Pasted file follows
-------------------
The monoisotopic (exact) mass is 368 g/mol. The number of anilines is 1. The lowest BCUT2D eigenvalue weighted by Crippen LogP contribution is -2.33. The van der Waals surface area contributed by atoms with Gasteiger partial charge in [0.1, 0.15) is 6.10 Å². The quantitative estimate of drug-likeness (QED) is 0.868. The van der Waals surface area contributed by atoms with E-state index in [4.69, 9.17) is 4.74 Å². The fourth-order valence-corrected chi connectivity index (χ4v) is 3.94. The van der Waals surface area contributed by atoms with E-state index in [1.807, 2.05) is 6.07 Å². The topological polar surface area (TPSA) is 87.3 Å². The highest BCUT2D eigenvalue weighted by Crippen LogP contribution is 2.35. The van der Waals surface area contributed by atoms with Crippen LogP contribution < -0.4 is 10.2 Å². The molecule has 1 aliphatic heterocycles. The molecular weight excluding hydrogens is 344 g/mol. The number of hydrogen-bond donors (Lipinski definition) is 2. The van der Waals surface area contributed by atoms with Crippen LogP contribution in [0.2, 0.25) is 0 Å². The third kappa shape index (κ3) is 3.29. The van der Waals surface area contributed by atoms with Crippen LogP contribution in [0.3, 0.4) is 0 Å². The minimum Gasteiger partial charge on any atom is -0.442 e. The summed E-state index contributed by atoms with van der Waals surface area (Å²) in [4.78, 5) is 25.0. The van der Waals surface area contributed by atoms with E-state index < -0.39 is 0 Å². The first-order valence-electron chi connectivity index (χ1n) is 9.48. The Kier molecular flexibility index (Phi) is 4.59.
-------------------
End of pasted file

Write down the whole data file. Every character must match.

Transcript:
The monoisotopic (exact) mass is 368 g/mol. The number of anilines is 1. The lowest BCUT2D eigenvalue weighted by Crippen LogP contribution is -2.33. The van der Waals surface area contributed by atoms with Gasteiger partial charge in [0.1, 0.15) is 6.10 Å². The quantitative estimate of drug-likeness (QED) is 0.868. The van der Waals surface area contributed by atoms with E-state index in [4.69, 9.17) is 4.74 Å². The fourth-order valence-corrected chi connectivity index (χ4v) is 3.94. The van der Waals surface area contributed by atoms with E-state index in [1.807, 2.05) is 6.07 Å². The topological polar surface area (TPSA) is 87.3 Å². The highest BCUT2D eigenvalue weighted by Crippen LogP contribution is 2.35. The van der Waals surface area contributed by atoms with Crippen LogP contribution < -0.4 is 10.2 Å². The molecule has 1 aliphatic heterocycles. The molecular weight excluding hydrogens is 344 g/mol. The number of hydrogen-bond donors (Lipinski definition) is 2. The van der Waals surface area contributed by atoms with Crippen LogP contribution in [0.2, 0.25) is 0 Å². The third kappa shape index (κ3) is 3.29. The van der Waals surface area contributed by atoms with Crippen LogP contribution in [0.3, 0.4) is 0 Å². The minimum Gasteiger partial charge on any atom is -0.442 e. The summed E-state index contributed by atoms with van der Waals surface area (Å²) in [4.78, 5) is 25.0. The van der Waals surface area contributed by atoms with E-state index < -0.39 is 0 Å². The first-order valence-electron chi connectivity index (χ1n) is 9.48. The Kier molecular flexibility index (Phi) is 4.59.